Stuff that occurs to me

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Think of this blog as a sort of nursery for my half-baked ideas hence 'stuff that occurs to me'.

Contact: @JoBrodie Email: jo DOT brodie AT gmx DOT com

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Saturday, 23 October 2010

Another reason why I hate DOI

EDIT 3 March 2011 - Ben Goldacre's just tweeted a link to CrossRef which seems to go one step further than resolving DOIs to a clickable link and resolves a citation to a clickable link. Useful.
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A friend on Twitter wondered if anyone could get a particular article for them, and it seems I might. If only I could find it quickly.

Clicking on the link given takes me to this page
http://onlinelibrary.wiley.com/doi/10.1111/j.1365-2133.2010.09954.x/abstract

(Edit 3 March - the page now gives details of which journal and issue the article's published in).

but I need to log in using my account, which means that I'm working in a different tab with a different URL across the top and will have to drill into the different volumes to find it. Pasting that URL in doesn't work (tried it) as the fact that I'm logged in doesn't seem to transfer to that page even when opened within the tab that I'd been previously logged into. So drilling it is...

The information I need, now that I'm logged in to the journal's site, is which copy of the journal I'll find it in such as year, month and in some cases the volume and issue number.

The information given tells me that the article was first published online in July 2010, but that doesn't necessarily mean it's in the July issue.

I have absolutely no idea how to extract any useful information from the bit where it tells you how to cite this:
Tsang, M. and Guy, R. , Effect of Aqueous Cream BP on human stratum corneum in vivo. British Journal of Dermatology, no. doi: 10.1111/j.1365-2133.2010.09954.x
I have never yet found an article using its doi.

There are other ways of finding the article - I can 'search within this journal' for the article's title or authors but I'm afraid that the purpose of the DOI system eludes me. It seems to present users with an unpleasantly alphanumeric string to type in (if reading something in print and wanting to investigate electronic versions) and doing so in Google doesn't (yet) take you straight to the article (why? WHY?), but if you paste it into a DOI resolver all will be well.

As a touch typist I can handle typing in pretty much anything, but you do have to attend a great deal more to something that complex, compared to a string of words.

I quite enjoy a search challenge and I'm 98% confident that I'll find it within minutes - obviously I'll have to stop bleating on blog posts first - but DOI SCHMEOI...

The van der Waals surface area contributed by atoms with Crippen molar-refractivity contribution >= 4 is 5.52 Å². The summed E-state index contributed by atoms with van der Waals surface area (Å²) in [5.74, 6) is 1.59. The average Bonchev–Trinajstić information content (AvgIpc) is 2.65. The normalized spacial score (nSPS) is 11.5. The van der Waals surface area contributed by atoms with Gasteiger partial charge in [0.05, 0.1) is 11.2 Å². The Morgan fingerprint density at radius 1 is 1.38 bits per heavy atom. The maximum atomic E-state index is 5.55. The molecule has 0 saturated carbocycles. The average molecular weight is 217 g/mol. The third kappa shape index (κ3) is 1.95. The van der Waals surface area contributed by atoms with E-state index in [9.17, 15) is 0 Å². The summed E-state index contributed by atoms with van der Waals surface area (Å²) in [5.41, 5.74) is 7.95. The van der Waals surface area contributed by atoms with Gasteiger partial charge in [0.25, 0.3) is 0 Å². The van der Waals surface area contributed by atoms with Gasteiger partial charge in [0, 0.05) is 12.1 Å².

To be fair it may not yet have been published in the print version, making my bleat a little less relevant, although from looking on the site usually online first articles are print-published within two months.

Anyway... yes, I've found a PDF copy. Mutter mutter grumble.

5 comments:

  1. Yup, me too. DOI is frustrating because it should "just work". It (almost) never does.

    ReplyDelete
  2. Your complaint here seems to revolve around a lack of information on the journal website, not the DOI per se. It is simple to turn any DOI into a resolvable web address (that, after all, is the point), but if the 'home page' for that DOI doesn't provide the information you are after, that is the fault of the publisher, not the DOI oir the DOI issuer.

    Blame Wiley and the lack of information on the abstract page, or their convoluted and unnecessary 'security' procedures, not the DOI (in this case, I accept as a system it is far from blameless).

    ReplyDelete
  3. If you use FireFox, you can install a "custom protocol handler" (see, for an example http://www.citeulike.org/bookmarklets.adp) so that
    pasting doi:10.1234/..... into the browser will resolve automatically. IE can do the same, I believe, but you need to edit the registry :-(

    ReplyDelete
  4. It's also quite easy to write a "bookmarklet" which will take highlighted text such as 10.1111/j.1365-2133.2010.09954.x and feed that to dx.doi.org.

    ReplyDelete
  5. Thanks for all the comments - I just like a whinge about it every now and again ;)

    I just find "(2009) 14 (1): 32-37" so much easier to follow when I'm looking at journals in reverse (ie go to journal homepage, select year, select volume / issue then pick the relevant article.

    The DOI doesn't let me do that, and when I log into a subscribed journal I've found that I usually have to follow that sequence of steps.

    There's no information in a DOI string - if you come across a printed article which references one then it doesn't tell you much about which issue it's in.

    ReplyDelete

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